Unfortunately, if the shore of the sea continues to recede—and it will, barring major unexpected shifts in resource management or climate—in a few years it will be a damn long walk from here to the water's edge, assuming it hasn't dried up completely.

Of course, the only reason the Salton Sea exists at all right now is due to a major engineering error on the Colorado River back in 1905.

For an introduction to the fascinating story of the Salton Sea, check the Wikipedia entry.

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I pedaled a circle around the tent camping area, but couldn't locate the hiker-biker site, although the state parks website indicates one exists.

When I wandered over to the sleepy campground host to inquire, he let go a friendly blast of spittle into the dust and smiled. "Well, we don't really get a lot of hikers or bicycles here. In fact, we don't really get a whole lot of campers at all. So we don't really have a special campsite for bicycles. You go ahead and pick out any one you want, and that'll be the bicycle site for tonight."

For $5, I chose site 26, with a view across the sea toward the mountains, hoping for a radiant sunset worth the price of admission. In that regard, I think I won the lottery.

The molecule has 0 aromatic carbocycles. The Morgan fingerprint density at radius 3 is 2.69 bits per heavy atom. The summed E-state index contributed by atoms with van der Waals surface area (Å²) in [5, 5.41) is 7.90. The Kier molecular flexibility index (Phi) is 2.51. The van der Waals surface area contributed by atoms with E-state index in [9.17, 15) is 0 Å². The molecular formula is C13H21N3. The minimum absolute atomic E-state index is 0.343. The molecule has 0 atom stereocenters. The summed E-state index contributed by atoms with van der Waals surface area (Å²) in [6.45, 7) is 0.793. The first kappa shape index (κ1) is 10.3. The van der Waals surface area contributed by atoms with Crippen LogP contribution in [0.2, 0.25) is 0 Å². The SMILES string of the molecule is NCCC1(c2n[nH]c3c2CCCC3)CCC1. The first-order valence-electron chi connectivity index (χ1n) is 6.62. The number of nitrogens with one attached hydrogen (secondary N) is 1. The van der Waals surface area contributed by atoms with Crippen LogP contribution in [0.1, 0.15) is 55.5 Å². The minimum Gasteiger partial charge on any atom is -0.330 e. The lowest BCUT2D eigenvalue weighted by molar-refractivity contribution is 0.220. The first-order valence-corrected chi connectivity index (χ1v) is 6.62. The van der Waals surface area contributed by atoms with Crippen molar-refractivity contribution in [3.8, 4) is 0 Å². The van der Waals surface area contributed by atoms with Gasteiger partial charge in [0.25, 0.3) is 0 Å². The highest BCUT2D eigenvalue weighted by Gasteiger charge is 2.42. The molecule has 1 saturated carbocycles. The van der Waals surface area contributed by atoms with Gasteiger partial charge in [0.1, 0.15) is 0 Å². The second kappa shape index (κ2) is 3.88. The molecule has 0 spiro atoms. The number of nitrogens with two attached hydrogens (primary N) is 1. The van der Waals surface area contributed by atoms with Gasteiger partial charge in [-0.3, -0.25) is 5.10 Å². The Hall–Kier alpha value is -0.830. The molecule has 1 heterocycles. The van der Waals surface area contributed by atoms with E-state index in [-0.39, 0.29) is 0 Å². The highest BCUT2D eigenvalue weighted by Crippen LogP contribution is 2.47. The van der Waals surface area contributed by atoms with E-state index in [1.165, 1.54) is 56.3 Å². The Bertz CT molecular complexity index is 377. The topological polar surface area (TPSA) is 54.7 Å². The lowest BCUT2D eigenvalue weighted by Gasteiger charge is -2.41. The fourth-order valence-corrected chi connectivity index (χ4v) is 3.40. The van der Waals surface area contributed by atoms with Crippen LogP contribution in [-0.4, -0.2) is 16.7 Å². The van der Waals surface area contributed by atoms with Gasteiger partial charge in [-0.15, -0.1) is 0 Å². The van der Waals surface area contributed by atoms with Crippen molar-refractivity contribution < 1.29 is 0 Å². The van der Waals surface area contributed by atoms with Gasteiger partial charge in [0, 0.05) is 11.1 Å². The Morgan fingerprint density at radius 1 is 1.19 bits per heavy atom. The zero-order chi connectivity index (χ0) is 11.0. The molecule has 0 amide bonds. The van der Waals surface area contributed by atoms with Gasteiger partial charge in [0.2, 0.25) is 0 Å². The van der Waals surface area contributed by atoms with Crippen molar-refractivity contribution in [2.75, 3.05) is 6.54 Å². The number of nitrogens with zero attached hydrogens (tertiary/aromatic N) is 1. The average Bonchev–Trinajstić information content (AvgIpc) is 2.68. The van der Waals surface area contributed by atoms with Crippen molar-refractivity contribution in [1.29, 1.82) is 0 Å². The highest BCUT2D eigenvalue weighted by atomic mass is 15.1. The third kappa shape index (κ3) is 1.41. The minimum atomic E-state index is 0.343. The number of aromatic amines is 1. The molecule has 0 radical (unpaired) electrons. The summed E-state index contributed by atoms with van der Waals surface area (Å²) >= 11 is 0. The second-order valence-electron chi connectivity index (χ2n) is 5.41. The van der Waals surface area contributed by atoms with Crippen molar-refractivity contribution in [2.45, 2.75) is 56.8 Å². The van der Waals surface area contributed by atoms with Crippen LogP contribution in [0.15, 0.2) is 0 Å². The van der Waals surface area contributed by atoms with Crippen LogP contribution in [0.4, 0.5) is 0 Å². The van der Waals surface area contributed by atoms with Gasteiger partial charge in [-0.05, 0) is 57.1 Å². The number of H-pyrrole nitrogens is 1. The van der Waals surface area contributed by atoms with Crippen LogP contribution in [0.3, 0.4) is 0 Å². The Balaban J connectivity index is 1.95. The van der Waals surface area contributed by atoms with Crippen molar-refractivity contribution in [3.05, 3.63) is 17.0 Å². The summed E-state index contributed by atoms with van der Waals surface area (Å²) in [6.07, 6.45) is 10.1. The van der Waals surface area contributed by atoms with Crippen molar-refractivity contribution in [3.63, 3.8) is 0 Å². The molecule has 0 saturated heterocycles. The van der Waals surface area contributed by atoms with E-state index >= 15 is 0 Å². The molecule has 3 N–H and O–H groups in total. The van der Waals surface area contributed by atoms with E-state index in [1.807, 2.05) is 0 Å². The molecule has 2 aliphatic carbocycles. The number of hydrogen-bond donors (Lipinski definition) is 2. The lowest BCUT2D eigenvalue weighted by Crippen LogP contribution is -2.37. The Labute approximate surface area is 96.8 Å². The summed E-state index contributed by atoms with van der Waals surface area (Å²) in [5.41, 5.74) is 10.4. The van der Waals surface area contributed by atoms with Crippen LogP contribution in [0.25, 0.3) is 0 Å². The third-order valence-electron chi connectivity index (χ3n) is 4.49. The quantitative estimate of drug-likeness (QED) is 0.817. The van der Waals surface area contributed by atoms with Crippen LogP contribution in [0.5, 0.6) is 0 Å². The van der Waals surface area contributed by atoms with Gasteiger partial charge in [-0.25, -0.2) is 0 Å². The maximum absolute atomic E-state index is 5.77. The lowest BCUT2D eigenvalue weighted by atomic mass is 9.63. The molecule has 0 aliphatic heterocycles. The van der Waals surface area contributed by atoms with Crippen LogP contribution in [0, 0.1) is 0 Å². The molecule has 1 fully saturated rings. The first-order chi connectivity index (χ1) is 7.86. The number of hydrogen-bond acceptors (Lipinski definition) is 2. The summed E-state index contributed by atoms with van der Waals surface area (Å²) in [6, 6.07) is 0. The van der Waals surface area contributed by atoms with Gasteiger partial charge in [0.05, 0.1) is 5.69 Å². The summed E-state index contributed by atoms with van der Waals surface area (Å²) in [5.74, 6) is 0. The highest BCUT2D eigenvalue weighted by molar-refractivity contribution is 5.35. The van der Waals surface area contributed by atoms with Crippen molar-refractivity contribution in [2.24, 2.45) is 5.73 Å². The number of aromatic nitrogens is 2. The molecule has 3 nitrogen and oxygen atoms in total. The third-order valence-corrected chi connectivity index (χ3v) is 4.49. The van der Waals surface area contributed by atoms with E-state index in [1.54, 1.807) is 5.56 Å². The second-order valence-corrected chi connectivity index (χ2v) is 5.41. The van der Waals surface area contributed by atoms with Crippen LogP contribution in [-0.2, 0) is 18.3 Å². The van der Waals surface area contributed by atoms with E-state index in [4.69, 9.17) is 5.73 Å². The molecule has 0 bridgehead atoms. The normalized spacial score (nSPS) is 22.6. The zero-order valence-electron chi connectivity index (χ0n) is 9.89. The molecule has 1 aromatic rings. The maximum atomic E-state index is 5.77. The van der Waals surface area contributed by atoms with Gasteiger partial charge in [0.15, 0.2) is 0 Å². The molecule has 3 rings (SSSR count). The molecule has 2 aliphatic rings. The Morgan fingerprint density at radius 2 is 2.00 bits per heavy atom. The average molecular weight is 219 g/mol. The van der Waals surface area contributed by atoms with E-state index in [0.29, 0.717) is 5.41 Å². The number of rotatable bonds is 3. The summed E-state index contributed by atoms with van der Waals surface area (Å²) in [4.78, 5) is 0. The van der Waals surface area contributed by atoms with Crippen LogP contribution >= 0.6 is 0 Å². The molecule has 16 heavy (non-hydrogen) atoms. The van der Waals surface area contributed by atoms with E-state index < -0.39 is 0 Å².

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I set up camp, drained half my aluminum can of adult beverage, wrapped the remainder in a wet towel to keep the can cool for later, and took a nap stretched out atop my shaded picnic table.

Just before sunset, I grabbed my camera and started wandering around.

At about the same time, this couple arrived in a big RV, unloaded folding bikes, and began exploring the campground.

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The dock at the campground, designed to float up and down as the water level of the Salton Sea rises and falls.

By the looks of it, the water level is only falling, and the dock has just about bottomed out.

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Another shot of the dock and little harbor at the campground as the sun begins to set.